Posted by Craig Borlase on 11 October 2013

Do you consider lyrics to be set in stone, or are they merely a starting point for worship? Do you change words of songs to make them better suit your congregation, or do you consider such action to be off-limits? Does the fact that you’re using songs in worship overrule copyright?

We all have pet peeves when it comes to worship lyrics, don’t we? For me, it’s that line in ‘Away In A Manger’ where we sing about the tiny baby Jesus being perfectly silent. Eugh. And then there’s the lyric about how ‘I love your kisses’. Both find me in a temporary silence of my own when they come up on the screen. 

But do you ever change the lyrics themselves? Do you tweak words to make them more gender-neutral, or are there lines that simply don’t match your own church’s particular theology? Would you rewrite a line, or add your own lyrics to help break the cycle of lyrical repetition?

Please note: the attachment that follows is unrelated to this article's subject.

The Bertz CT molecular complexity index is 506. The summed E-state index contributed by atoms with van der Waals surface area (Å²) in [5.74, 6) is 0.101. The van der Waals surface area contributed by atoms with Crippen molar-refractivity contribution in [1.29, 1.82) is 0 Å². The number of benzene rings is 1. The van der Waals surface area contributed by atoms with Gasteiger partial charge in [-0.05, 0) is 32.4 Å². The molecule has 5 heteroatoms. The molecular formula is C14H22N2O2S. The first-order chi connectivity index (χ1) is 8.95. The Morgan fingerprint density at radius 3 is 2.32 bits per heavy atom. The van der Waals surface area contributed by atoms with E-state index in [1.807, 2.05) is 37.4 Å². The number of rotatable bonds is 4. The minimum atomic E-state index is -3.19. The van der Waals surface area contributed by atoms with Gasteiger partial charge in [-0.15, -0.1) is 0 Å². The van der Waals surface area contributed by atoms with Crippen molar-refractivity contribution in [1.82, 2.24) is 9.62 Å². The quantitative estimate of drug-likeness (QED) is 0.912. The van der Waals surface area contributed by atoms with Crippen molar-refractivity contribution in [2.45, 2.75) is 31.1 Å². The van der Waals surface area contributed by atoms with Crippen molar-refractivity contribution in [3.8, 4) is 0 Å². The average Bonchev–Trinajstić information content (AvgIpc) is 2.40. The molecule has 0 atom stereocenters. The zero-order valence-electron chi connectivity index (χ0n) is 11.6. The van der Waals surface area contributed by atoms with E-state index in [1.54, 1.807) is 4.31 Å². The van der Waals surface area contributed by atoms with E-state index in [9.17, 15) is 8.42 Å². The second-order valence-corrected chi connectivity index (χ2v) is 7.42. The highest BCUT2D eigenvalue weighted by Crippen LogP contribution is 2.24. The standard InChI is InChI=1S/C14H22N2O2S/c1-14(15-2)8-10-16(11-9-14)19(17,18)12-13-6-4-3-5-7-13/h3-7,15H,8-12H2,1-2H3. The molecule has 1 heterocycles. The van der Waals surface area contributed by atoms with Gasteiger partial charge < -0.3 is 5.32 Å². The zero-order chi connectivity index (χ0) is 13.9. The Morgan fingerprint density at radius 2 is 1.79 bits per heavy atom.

Maybe you do. Maybe you see the lyrics of worship songs as being tools for the Church at large. Yes, you know that there’s that little thing called copyright, and you make sure your church pays what it owes, but in your mind the call to worship shouts louder than the need to comply with these particular laws. Maybe you think it’s crazy that we have let ourselves get into the position where we’re afraid of the songwriter’s lawyers when we set up for worship. So, yes, of course you change lyrics without permission. After all, Jesus did, so why wouldn’t you?

Or are you on the other side of the fence? Do you see copyright as an important - even vital - element in the worship life of the church? Do you obey the rules and write to the copyright holders, asking for permission on the occasions that you do want to change the lyrics? If they deny your request, you’ll comply and either stick with the original lyrics or choose another song. Of course worship is about more than following the law, but it shouldn’t ever be on the wrong side of it, should it?

Over to you.

PS - If you’d like to read a little more about this, there’s an interesting article on The Christian Century.

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